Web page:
- Published on (1962 – 1965)
- Author: Lennon/McCartney
- Track 18 on “Past Masters Volume 1”
What the Beatles said about “I’m Down”
JOHN 1980: “That’s Paul… with a little help from me, I think.”
PAUL circa-1994: “I could do Little Richard’s voice which is a wild, hoarse, screaming thing– It’s like an out-of-body experience. You have to leave your current sensibilities and go about a foot above your head to sing it. Alot of people were fans of Little Richard so I used to sing his stuff, but there came a point when I wanted to do one of my own, so I wrote ‘I’m Down.'”
Info about “I’m Down”
“I’m Down” was written by Paul McCartney and credited to Lennon–McCartney. It was released on a non-album single as the B-side to “Help!” in July 1965. The song originated in McCartney’s attempt to write a song in the style of Little Richard, whose song “Long Tall Sally” the band regularly covered.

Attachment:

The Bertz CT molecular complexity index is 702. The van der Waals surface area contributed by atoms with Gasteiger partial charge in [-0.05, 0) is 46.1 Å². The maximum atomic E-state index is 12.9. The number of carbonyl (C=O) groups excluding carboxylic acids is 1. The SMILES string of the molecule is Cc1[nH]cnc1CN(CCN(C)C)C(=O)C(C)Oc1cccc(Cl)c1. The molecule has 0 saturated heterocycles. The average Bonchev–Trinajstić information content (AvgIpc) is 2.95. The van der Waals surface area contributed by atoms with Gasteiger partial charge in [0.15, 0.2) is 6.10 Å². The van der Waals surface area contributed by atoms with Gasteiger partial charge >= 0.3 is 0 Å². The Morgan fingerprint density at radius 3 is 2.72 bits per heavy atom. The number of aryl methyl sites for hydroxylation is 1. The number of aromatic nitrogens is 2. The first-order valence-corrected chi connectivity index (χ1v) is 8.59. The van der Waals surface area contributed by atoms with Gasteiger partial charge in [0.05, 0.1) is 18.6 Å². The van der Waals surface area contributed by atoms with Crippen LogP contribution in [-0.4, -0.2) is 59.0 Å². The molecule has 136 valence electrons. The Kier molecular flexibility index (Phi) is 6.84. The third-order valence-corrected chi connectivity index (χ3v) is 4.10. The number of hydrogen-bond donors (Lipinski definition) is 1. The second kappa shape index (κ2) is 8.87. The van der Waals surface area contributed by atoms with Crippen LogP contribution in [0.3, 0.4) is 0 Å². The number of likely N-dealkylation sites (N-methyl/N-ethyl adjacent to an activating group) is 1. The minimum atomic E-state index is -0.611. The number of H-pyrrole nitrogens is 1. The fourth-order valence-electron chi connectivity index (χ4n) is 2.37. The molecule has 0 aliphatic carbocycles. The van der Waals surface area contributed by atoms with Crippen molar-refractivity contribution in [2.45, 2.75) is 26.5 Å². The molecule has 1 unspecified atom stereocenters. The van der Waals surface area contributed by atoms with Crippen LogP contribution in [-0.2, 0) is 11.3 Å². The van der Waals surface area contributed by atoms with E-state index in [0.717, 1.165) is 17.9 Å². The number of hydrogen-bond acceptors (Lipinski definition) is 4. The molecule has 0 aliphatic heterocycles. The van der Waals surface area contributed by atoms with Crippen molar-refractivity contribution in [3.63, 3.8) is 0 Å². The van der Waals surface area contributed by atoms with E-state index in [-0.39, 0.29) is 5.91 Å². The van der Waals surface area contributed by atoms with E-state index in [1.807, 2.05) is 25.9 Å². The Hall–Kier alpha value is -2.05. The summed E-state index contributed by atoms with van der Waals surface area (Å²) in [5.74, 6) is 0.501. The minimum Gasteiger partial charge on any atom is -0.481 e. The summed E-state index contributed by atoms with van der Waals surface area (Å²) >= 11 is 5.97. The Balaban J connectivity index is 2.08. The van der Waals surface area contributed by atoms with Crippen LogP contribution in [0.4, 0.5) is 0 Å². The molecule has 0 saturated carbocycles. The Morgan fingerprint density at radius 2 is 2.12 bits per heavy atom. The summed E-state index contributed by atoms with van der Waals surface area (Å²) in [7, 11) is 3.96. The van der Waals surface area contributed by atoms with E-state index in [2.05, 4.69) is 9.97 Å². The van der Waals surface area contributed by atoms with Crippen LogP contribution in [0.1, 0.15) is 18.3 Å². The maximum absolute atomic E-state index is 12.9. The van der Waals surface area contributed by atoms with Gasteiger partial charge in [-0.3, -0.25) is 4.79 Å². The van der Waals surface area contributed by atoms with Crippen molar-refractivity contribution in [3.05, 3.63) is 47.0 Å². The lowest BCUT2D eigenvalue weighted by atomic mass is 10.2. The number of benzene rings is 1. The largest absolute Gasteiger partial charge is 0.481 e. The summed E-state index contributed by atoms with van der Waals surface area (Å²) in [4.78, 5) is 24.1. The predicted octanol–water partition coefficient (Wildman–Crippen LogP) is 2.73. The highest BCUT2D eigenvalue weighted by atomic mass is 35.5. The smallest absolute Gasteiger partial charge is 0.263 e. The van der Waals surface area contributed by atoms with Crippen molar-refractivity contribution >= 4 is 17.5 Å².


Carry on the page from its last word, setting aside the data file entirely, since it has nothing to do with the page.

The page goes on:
Inspired by 1950s R&B and rock and roll numbers, the song’s lyrics sing of an unrequited love, but rather than a lament are instead performed in a hysterical, “celebratory frenzy” of self assuredness. Some commentators interpret the song’s tone as partially parodic. Melodically uncomplicated, the composition uses only three basic chords. The Beatles recorded “I’m Down” during sessions for their album Help! in June 1965. The first song by the band to incorporate a Vox Continental electric organ, John Lennon plays the instrument in the style of Jerry Lee Lewis, doing glissandos with his elbow. In the decade following its release, the song became a comparative rarity among the band’s recordings. It has subsequently appeared on compilation albums such as Rock ‘n’ Roll Music; the UK edition of Rarities; Past Masters, Volume One and Mono Masters.
“I’m Down” has received praise from several music critics and musicologists, with several mentioning McCartney’s strong vocal and the band’s raucous performance. The Beatles regularly performed the song during their 1965 and 1966 tours as the closing number, including an especially chaotic performance in August 1965 depicted in the documentary The Beatles at Shea Stadium. Beastie Boys and Aerosmith are among the artists that have covered the song.